, Volume 43, Issue 3, pp 263-269

Evolution of disintegrin cysteine-rich and mammalian matrix-degrading metalloproteinases: Gene duplication and divergence of a common ancestor rather than convergent evolution

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The evolution of the Metalloproteinase Disintegrin Cysteine-rich (MDC) gene family and that of the mammalian Matrix-degrading Metalloproteinases (MMPs) are compared. The alignment of snake venom and mammalian MDC and MMP precursor sequences generated a phylogenetic tree that grouped these proteins mainly according to their function. Based on this observation, a common ancestry is suggested for mammalian and snake venom MDCs; it is also possible that gene duplication of the already-assembled domain structure, followed by divergence of the copies, may have significantly contributed to the evolution of the functionally diverse MDC proteins. The data also suggest that the structural resemblance of the zinc-binding motif of venom MDCs and MMPs may best be explained by common ancestry and conservation of the proteolytic motifs during the divergence of the proteins rather than through convergent evolution.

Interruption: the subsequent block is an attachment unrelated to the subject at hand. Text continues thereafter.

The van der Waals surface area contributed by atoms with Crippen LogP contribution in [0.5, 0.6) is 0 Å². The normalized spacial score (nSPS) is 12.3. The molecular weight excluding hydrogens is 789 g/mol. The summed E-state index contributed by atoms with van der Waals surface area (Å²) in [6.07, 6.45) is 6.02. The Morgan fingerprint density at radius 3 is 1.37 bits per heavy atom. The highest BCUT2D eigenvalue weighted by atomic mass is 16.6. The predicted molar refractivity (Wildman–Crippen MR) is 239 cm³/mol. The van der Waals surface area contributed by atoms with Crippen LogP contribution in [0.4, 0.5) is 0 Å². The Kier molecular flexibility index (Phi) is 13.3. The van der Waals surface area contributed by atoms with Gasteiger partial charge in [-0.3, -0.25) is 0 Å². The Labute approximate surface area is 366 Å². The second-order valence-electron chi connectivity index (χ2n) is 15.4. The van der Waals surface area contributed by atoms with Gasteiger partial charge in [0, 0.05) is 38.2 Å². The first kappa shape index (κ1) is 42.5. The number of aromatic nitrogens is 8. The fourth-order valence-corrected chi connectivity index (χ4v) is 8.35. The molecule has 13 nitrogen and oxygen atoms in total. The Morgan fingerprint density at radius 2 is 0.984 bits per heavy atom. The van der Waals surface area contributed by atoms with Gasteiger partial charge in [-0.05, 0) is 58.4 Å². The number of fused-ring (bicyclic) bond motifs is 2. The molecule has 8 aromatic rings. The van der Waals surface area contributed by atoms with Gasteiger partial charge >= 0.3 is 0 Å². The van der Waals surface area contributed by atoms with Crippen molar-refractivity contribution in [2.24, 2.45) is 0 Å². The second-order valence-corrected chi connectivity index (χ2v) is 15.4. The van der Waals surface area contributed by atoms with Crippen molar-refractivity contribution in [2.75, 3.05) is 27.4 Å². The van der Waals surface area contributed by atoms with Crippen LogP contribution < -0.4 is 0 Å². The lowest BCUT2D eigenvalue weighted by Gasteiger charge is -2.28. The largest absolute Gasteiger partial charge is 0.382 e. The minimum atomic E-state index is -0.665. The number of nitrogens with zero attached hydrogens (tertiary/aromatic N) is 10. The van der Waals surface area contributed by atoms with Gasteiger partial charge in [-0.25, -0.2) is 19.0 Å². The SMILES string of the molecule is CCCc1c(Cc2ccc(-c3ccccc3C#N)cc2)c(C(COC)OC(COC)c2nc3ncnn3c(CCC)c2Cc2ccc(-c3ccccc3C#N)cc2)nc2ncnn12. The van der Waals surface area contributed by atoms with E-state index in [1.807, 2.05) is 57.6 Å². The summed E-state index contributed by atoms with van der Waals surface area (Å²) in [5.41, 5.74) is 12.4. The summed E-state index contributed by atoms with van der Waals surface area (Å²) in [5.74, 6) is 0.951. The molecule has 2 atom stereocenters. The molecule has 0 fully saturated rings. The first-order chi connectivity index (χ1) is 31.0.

Correspondence to: J.M. Crampton